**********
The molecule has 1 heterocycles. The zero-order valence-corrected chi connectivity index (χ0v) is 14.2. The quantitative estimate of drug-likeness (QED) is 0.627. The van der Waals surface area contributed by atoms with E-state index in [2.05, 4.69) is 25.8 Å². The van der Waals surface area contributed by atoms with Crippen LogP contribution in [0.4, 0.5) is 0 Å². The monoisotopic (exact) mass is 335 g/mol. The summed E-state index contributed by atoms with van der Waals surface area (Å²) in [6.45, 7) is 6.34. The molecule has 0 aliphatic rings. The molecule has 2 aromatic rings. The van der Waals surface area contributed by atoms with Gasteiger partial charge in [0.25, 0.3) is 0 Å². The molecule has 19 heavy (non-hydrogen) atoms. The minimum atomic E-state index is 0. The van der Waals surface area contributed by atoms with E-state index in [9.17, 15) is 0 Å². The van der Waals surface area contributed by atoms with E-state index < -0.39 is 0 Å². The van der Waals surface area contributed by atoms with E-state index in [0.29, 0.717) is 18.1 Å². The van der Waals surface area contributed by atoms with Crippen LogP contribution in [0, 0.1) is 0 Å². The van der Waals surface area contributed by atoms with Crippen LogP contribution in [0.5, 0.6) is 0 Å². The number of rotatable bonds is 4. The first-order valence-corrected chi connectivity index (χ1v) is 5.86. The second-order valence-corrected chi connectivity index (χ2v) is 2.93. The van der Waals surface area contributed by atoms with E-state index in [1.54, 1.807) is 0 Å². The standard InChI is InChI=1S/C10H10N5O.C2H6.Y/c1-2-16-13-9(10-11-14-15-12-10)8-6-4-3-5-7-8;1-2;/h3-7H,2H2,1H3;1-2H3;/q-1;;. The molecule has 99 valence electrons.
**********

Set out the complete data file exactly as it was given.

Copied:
The molecule has 1 heterocycles. The zero-order valence-corrected chi connectivity index (χ0v) is 14.2. The quantitative estimate of drug-likeness (QED) is 0.627. The van der Waals surface area contributed by atoms with E-state index in [2.05, 4.69) is 25.8 Å². The van der Waals surface area contributed by atoms with Crippen LogP contribution in [0.4, 0.5) is 0 Å². The monoisotopic (exact) mass is 335 g/mol. The summed E-state index contributed by atoms with van der Waals surface area (Å²) in [6.45, 7) is 6.34. The molecule has 0 aliphatic rings. The molecule has 2 aromatic rings. The van der Waals surface area contributed by atoms with Gasteiger partial charge in [0.25, 0.3) is 0 Å². The molecule has 19 heavy (non-hydrogen) atoms. The minimum atomic E-state index is 0. The van der Waals surface area contributed by atoms with E-state index in [9.17, 15) is 0 Å². The van der Waals surface area contributed by atoms with E-state index < -0.39 is 0 Å². The van der Waals surface area contributed by atoms with E-state index in [0.29, 0.717) is 18.1 Å². The van der Waals surface area contributed by atoms with Crippen LogP contribution in [0, 0.1) is 0 Å². The van der Waals surface area contributed by atoms with Crippen LogP contribution in [0.5, 0.6) is 0 Å². The number of rotatable bonds is 4. The first-order valence-corrected chi connectivity index (χ1v) is 5.86. The second-order valence-corrected chi connectivity index (χ2v) is 2.93. The van der Waals surface area contributed by atoms with E-state index in [1.54, 1.807) is 0 Å². The standard InChI is InChI=1S/C10H10N5O.C2H6.Y/c1-2-16-13-9(10-11-14-15-12-10)8-6-4-3-5-7-8;1-2;/h3-7H,2H2,1H3;1-2H3;/q-1;;. The molecule has 99 valence electrons.